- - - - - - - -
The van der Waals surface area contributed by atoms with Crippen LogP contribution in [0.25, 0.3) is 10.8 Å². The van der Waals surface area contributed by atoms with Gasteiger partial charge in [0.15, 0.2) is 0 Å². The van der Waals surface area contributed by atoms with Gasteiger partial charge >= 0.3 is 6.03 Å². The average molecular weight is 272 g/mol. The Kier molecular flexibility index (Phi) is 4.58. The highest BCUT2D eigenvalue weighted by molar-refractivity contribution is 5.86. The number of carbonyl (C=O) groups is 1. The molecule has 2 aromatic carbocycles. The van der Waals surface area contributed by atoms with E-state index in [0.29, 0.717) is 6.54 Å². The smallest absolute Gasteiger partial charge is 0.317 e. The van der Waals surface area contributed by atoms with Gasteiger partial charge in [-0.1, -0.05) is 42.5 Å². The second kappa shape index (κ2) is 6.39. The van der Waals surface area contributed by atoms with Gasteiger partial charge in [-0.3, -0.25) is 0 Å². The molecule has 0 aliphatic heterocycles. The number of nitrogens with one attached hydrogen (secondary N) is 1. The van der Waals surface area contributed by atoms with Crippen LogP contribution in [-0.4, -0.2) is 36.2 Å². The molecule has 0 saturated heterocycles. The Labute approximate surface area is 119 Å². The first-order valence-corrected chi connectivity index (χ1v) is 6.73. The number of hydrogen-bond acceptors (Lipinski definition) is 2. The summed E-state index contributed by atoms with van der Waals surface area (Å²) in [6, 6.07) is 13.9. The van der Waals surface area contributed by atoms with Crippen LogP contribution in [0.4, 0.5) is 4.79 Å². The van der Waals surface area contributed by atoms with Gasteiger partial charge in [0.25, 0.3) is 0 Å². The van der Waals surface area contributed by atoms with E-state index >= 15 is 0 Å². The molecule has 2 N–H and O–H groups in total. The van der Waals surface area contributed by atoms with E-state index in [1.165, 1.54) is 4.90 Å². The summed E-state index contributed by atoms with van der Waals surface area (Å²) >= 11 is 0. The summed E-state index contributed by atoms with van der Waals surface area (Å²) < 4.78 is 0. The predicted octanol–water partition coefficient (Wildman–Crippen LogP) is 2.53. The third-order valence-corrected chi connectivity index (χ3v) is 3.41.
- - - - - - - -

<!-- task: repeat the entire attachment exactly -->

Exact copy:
The van der Waals surface area contributed by atoms with Crippen LogP contribution in [0.25, 0.3) is 10.8 Å². The van der Waals surface area contributed by atoms with Gasteiger partial charge in [0.15, 0.2) is 0 Å². The van der Waals surface area contributed by atoms with Gasteiger partial charge >= 0.3 is 6.03 Å². The average molecular weight is 272 g/mol. The Kier molecular flexibility index (Phi) is 4.58. The highest BCUT2D eigenvalue weighted by molar-refractivity contribution is 5.86. The number of carbonyl (C=O) groups is 1. The molecule has 2 aromatic carbocycles. The van der Waals surface area contributed by atoms with E-state index in [0.29, 0.717) is 6.54 Å². The smallest absolute Gasteiger partial charge is 0.317 e. The van der Waals surface area contributed by atoms with Gasteiger partial charge in [-0.1, -0.05) is 42.5 Å². The second kappa shape index (κ2) is 6.39. The van der Waals surface area contributed by atoms with Gasteiger partial charge in [-0.3, -0.25) is 0 Å². The molecule has 0 aliphatic heterocycles. The number of nitrogens with one attached hydrogen (secondary N) is 1. The van der Waals surface area contributed by atoms with Crippen LogP contribution in [-0.4, -0.2) is 36.2 Å². The molecule has 0 saturated heterocycles. The Labute approximate surface area is 119 Å². The first-order valence-corrected chi connectivity index (χ1v) is 6.73. The number of hydrogen-bond acceptors (Lipinski definition) is 2. The summed E-state index contributed by atoms with van der Waals surface area (Å²) in [6, 6.07) is 13.9. The van der Waals surface area contributed by atoms with Crippen LogP contribution in [0.4, 0.5) is 4.79 Å². The van der Waals surface area contributed by atoms with Gasteiger partial charge in [0.25, 0.3) is 0 Å². The van der Waals surface area contributed by atoms with E-state index >= 15 is 0 Å². The molecule has 2 N–H and O–H groups in total. The van der Waals surface area contributed by atoms with E-state index in [1.165, 1.54) is 4.90 Å². The summed E-state index contributed by atoms with van der Waals surface area (Å²) >= 11 is 0. The summed E-state index contributed by atoms with van der Waals surface area (Å²) < 4.78 is 0. The predicted octanol–water partition coefficient (Wildman–Crippen LogP) is 2.53. The third-order valence-corrected chi connectivity index (χ3v) is 3.41.